Tuesday

Aug. 30, 2005

And the Word

by Richard Jones

TUESDAY, 30 AUGUST, 2005
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Poem: "And the Word," by Richard Jones, from The Blessing © Copper Canyon Press. Reprinted with permission.

And the Word

I find things inside books
borrowed from the library—
foreign postcards, rose petals,
opera tickets, laundry lists,
and, once, a bloody piece of cloth.

Today, inside a volume
of Cid Corman's elegant poetry,
a snapshot—
a man in a dark nightclub
embracing a red-haired stripper.

The man grabs the woman
brashly about her waist,
displaying her nakedness
to the camera. The flash
illumines the man's flushed face,
his single-minded lust
as he bends to touch
his tongue to her nipple,

while she, arching her back,
coolly turns to the camera,
her face flooded with light,
as if asking, "So,
what do you think
about the book you're reading
now?"


Literary and Historical Notes:

It's the birthday of the cartoonist R. Crumb, born in Philadelphia (1943). In 1966, at age 23, he settled in San Francisco's Haight-Ashbury district, the center of America's "hippie" culture. By the early 1970s, his "Snatch" series, often sexually explicit and graphic in its violence, was tried for obscenity and removed from circulation on both the East and West coasts. He was the creator of many characters, including Fritz the Cat, Angelfood McSpade (a super sex symbol who represented the hidden desires of white civilization), Whiteman, Mr. Natural, and Flakey Foont, who innocently sought easy solutions to the world's most complex problems.


It's the birthday of the children's writer and illustrator Laurent de Brunhoff, born in Paris (1925), the son of the originator of the French Babar the Elephant King books for children. At his father's death, Laurent took over. His father created seven Babar books, and his son created over 40 sequels.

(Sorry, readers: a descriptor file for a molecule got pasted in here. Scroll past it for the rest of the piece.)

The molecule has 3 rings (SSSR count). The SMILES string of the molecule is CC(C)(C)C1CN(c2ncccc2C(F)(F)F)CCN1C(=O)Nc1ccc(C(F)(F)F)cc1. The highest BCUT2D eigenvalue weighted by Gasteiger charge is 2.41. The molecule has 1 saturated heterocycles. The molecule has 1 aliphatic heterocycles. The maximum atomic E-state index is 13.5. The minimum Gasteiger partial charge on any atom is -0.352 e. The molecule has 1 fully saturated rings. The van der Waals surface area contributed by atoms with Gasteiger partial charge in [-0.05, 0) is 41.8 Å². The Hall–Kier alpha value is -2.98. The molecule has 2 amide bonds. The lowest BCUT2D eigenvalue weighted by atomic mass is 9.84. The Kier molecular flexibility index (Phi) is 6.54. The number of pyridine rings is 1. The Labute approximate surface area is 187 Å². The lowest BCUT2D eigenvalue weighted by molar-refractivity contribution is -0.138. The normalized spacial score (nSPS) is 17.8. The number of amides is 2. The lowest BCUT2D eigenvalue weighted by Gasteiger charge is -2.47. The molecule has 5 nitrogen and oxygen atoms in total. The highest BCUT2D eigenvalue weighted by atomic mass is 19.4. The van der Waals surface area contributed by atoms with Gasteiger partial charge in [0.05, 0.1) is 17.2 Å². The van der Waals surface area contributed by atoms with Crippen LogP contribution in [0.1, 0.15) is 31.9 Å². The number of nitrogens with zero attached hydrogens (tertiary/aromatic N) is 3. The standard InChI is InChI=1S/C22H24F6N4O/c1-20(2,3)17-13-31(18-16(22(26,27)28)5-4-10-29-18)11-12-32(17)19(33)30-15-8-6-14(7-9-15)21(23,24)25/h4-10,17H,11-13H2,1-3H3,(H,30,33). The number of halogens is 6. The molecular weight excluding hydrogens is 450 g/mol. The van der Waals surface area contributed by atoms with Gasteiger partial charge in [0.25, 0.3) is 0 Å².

It's the birthday of baseball player Ted Williams, born in San Diego (1918). Williams batted .406 in 1941, and in 1960, at his last at bat for the Boston Red Soxs, hit a home run, recorded by John Updike in a famous piece, "Hub Fans Bid Adieu."


It's the birthday of physicist Ernest Rutherford, born near Nelson, New Zealand (1871), the "pioneer of modern atomic science." He studied and named alpha and beta rays, helped to formulate the transformation theory of radioactivity, identified the alpha particle as a helium nucleus, and proposed the nuclear structure of the atom.


It's the birthday of Mary Wollstonecraft Shelley, born in London (1797), the only daughter of philosopher William Goodwin and feminist Mary Wollstonecraft. She was not quite 17 years old when she eloped with the poet Percy Bysshe Shelley. She is perhaps best known for her gothic novel, written at age 21, Frankenstein, or, The Modern Prometheus (1818).


It was on this day in 30 BC that Queen Cleopatra of Egypt killed herself with a snake she had smuggled into her chamber where she was held captive by Octavian, formerly the political rival of her lover Mark Antony. Octavian had defeated Cleopatra and Antony at the Battle of Actium and had taken Cleopatra prisoner. When Cleopatra learned that Octavian planned to parade her as part of his triumphant return to Rome, she planned her own suicide. For centuries, it was assumed that the snake she used was an asp, but it is now thought that the snake was an Egyptian cobra.


Be well, do good work, and keep in touch.®

 









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